We introduce our recent research concerning a convergence and accommodation system using a binocular wavefront sensor, from basic and clinical standpoints, as a microscopic view of ophthalmic optics. We also introduce the clinical application of an adaptive optics fundus camera from a microscopic view. For the view-point of macroscopic ophthalmic optics, we introduce methods of rehabilitation after retinal prosthesis implantation. Research on ophthalmic optics depends upon the microscopic point of view to improve image resolution, with the development of computers and devices such as the photodiode, and upon the macroscopic point of view to reveal the visual system using the methodology of neuroscience.
Using the Science Citation Index (Web of Science, Thomson Reuters), we retrieved 471,283 journal articles on vision science published over the past 30 years and performed bibliometric and citation analysis. Research areas in computer science and neuroimaging technology emerged in the 1990’s to join a diverse group of traditional basic and clinical visual sciences. Major research topics included higher-order cortical activities for visual perception, attention, tracking and motion in biological vision science; visual recognition and machine-visualization interface in computer vision science, and visual aging in clinical vision science. The most frequently cited articles or citation classics provided the current research trends. In recent decades, the increasing contribution of the People’s Republic of China, South Korea, Turkey, India and Brazil, is remarkable.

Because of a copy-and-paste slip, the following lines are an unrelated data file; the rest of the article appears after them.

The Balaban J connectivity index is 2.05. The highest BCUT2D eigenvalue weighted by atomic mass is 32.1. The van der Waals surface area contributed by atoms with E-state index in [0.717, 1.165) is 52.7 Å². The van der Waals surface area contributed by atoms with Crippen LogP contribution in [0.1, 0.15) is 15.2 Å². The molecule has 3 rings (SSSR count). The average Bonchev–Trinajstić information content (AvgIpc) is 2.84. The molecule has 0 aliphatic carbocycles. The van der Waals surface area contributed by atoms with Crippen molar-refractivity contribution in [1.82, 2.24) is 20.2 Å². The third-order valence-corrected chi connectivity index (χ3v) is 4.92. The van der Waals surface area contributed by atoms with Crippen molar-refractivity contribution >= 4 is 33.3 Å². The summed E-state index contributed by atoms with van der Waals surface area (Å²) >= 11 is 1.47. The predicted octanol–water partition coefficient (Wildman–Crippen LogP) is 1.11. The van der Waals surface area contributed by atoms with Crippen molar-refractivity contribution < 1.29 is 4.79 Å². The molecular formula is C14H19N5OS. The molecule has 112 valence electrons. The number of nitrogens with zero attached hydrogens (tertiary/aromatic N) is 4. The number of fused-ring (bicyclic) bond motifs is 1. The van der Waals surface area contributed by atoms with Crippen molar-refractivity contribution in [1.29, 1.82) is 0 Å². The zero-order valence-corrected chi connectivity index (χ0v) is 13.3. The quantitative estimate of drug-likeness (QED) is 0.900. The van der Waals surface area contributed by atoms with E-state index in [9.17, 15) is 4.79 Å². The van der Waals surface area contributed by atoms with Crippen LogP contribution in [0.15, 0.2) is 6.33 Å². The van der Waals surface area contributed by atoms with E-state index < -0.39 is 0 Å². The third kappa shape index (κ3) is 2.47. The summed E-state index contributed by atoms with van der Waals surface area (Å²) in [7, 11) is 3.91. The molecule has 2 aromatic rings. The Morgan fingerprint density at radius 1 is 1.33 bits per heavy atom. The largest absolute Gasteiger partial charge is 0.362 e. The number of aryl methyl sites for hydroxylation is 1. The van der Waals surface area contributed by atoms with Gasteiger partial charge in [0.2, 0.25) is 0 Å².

Protanopes and deuteranopes use red and green color names in their everyday lives, although they retrospectively lack L cones or M cone in the retina, so cannot discriminate colors in the red-green direction. In this study, we carried out categorical color naming experiments under restricted stimulus-presenting conditions, in order to explore the visual cues dichromats use in performing trichromat-like categorical color naming. It was shown that when the dichromats observed real color chips, they could perform trichromat-like categorical color naming, whereas use of a monitor to present color stimuli, and small-field or brief duration, degraded their performance. Furthermore, when the stimuli were presented in equal-luminance condition, the subjects completely confused color names in the redgreen direction. These results clearly indicate that dichromats utilize the luminance (lightness) of color chips as a critical visual cue in performing trichromat-like categorical color naming.